On July 21, the IRS finalized these regulations with very few changes. With respect to pilot models, the final regulations modify Example 5 to clarify that it is not necessary for each pilot model to be tested for a discrete purpose for the costs of multiple pilot models to qualify as research and experimental expenditures. Another change dealt with the shrinking-back rule,because some practitioners requested that this rule be eliminated as it was peculiar to Code Sec. 41 and served no purpose in Code Sec. 174. In response, the IRS clarified that the shrinking-back rule is intended to ensure that Code Sec. 174 eligibility is preserved in instances in which a basic design specification of the product may be established, but there is uncertainty with respect to certain components of the product, even if uncertainty arises after production of the product has begun. While the substance of the shrinking-back rule was retained in the final regulations, in response to practitioner concerns and to avoid any unintended confusion with the shrinking-back rule of Reg. Sec. 1.41-4(b)(2), the term "shrinking-back rule" was deleted from Reg. Sec. 1.174-2(a)(5).

The final regulations apply to tax years ending on or after July 21, 2014. However, taxpayers have the option of applying the final regulations to tax years for which the statute of limitations has not expired.

For a discussion of the rules for deducting research and experimental expenditures, see Parker Tax ¶95,500. (Staff Editor Parker Tax Publishing)

Disclaimer: This publication does not, and is not intended to, provide legal, tax or accounting advice, and readers should consult their tax advisors concerning the application of tax laws to their particular situations. This analysis is not tax advice and is not intended or written to be used, and cannot be used, for purposes of avoiding tax penalties that may be imposed on any taxpayer. The information contained herein is general in nature and based on authorities that are subject to change. Parker Tax Publishing guarantees neither the accuracy nor completeness of any information and is not responsible for any errors or omissions, or for results obtained by others as a result of reliance upon such information. Parker Tax Publishing assumes no obligation to inform the reader of any changes in tax laws or other factors that could affect information contained herein.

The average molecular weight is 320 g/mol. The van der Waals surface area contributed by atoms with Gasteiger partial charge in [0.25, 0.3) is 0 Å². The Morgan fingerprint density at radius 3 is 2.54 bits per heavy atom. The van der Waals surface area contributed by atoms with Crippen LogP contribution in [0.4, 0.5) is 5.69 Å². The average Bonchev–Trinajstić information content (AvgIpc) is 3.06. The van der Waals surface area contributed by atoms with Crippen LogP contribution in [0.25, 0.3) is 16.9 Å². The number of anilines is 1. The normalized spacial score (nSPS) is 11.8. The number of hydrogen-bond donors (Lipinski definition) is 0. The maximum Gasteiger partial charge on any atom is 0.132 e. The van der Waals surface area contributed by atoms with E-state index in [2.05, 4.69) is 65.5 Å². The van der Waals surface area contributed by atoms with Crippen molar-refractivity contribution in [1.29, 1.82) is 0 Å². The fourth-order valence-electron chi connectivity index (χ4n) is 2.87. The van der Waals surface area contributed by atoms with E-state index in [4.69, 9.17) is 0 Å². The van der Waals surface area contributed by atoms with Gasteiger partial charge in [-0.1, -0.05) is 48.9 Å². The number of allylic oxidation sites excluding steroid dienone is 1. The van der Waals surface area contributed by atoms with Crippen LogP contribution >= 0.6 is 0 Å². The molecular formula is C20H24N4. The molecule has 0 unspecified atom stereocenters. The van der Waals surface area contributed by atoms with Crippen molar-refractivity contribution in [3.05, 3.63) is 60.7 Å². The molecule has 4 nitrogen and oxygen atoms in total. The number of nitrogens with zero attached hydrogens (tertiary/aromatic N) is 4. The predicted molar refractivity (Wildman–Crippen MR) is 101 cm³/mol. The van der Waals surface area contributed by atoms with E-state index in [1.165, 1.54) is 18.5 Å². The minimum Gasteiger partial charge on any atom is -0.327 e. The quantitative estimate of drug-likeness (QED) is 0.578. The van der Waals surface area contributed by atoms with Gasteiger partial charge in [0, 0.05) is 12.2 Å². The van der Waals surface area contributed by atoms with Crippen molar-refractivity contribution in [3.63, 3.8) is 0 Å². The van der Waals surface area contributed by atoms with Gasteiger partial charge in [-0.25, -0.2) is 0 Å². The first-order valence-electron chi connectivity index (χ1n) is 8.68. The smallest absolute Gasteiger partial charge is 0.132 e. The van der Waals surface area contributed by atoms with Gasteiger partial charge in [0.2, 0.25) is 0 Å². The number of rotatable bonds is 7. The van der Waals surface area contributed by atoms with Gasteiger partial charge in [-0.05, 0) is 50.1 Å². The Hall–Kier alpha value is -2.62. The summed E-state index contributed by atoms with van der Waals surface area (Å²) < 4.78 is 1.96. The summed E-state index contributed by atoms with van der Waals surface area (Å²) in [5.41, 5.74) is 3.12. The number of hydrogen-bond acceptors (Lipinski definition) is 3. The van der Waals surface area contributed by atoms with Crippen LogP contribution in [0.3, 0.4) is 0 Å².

Parker Tax Pro Library - An Affordable Professional Tax Research Solution. www.parkertaxpublishing.com


Professional tax research

We hope you find our professional tax research articles comprehensive and informative. Parker Tax Pro Library gives you unlimited online access all of our past Biweekly Tax Bulletins, 22 volumes of expert analysis, 250 Client Letters, Bob Jennings Practice Aids, time saving election statements and our comprehensive, fully updated primary source library.

Parker Tax Research

Try Our Easy, Powerful Search Engine